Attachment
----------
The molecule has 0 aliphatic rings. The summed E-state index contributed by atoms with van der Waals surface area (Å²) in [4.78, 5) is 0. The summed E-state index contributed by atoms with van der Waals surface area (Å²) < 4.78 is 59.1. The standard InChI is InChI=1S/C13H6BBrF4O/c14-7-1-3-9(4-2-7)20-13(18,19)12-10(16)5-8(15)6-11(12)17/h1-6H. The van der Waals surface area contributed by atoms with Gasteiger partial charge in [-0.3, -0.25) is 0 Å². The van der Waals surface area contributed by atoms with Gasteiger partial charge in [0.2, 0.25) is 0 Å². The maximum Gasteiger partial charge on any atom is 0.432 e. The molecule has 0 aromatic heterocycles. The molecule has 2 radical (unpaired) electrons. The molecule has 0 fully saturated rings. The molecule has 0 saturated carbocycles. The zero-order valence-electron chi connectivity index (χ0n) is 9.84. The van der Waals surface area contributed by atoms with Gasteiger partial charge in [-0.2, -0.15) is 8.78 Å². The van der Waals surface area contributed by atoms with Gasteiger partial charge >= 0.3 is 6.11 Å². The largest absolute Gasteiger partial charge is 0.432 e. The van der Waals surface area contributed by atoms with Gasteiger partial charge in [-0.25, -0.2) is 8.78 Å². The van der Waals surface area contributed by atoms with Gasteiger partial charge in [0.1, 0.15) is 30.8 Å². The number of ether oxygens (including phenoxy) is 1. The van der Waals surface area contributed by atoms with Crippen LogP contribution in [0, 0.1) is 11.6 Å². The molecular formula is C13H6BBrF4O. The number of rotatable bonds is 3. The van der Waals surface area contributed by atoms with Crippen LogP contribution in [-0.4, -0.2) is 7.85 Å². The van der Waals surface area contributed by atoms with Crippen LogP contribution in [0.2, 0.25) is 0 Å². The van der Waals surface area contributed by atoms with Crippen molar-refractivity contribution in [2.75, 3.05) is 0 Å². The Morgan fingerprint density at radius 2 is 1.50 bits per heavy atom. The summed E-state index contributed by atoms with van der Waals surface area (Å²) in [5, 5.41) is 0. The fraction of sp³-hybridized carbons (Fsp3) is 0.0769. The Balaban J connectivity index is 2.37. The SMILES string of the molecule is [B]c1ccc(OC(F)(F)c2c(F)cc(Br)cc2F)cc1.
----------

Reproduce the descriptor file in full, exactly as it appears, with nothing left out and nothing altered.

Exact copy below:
The molecule has 0 aliphatic rings. The summed E-state index contributed by atoms with van der Waals surface area (Å²) in [4.78, 5) is 0. The summed E-state index contributed by atoms with van der Waals surface area (Å²) < 4.78 is 59.1. The standard InChI is InChI=1S/C13H6BBrF4O/c14-7-1-3-9(4-2-7)20-13(18,19)12-10(16)5-8(15)6-11(12)17/h1-6H. The van der Waals surface area contributed by atoms with Gasteiger partial charge in [-0.3, -0.25) is 0 Å². The van der Waals surface area contributed by atoms with Gasteiger partial charge in [0.2, 0.25) is 0 Å². The maximum Gasteiger partial charge on any atom is 0.432 e. The molecule has 0 aromatic heterocycles. The molecule has 2 radical (unpaired) electrons. The molecule has 0 fully saturated rings. The molecule has 0 saturated carbocycles. The zero-order valence-electron chi connectivity index (χ0n) is 9.84. The van der Waals surface area contributed by atoms with Gasteiger partial charge in [-0.2, -0.15) is 8.78 Å². The van der Waals surface area contributed by atoms with Gasteiger partial charge >= 0.3 is 6.11 Å². The largest absolute Gasteiger partial charge is 0.432 e. The van der Waals surface area contributed by atoms with Gasteiger partial charge in [-0.25, -0.2) is 8.78 Å². The van der Waals surface area contributed by atoms with Gasteiger partial charge in [0.1, 0.15) is 30.8 Å². The number of ether oxygens (including phenoxy) is 1. The van der Waals surface area contributed by atoms with Crippen LogP contribution in [0, 0.1) is 11.6 Å². The molecular formula is C13H6BBrF4O. The number of rotatable bonds is 3. The van der Waals surface area contributed by atoms with Crippen LogP contribution in [-0.4, -0.2) is 7.85 Å². The van der Waals surface area contributed by atoms with Crippen LogP contribution in [0.2, 0.25) is 0 Å². The van der Waals surface area contributed by atoms with Crippen molar-refractivity contribution in [2.75, 3.05) is 0 Å². The Morgan fingerprint density at radius 2 is 1.50 bits per heavy atom. The summed E-state index contributed by atoms with van der Waals surface area (Å²) in [5, 5.41) is 0. The fraction of sp³-hybridized carbons (Fsp3) is 0.0769. The Balaban J connectivity index is 2.37. The SMILES string of the molecule is [B]c1ccc(OC(F)(F)c2c(F)cc(Br)cc2F)cc1.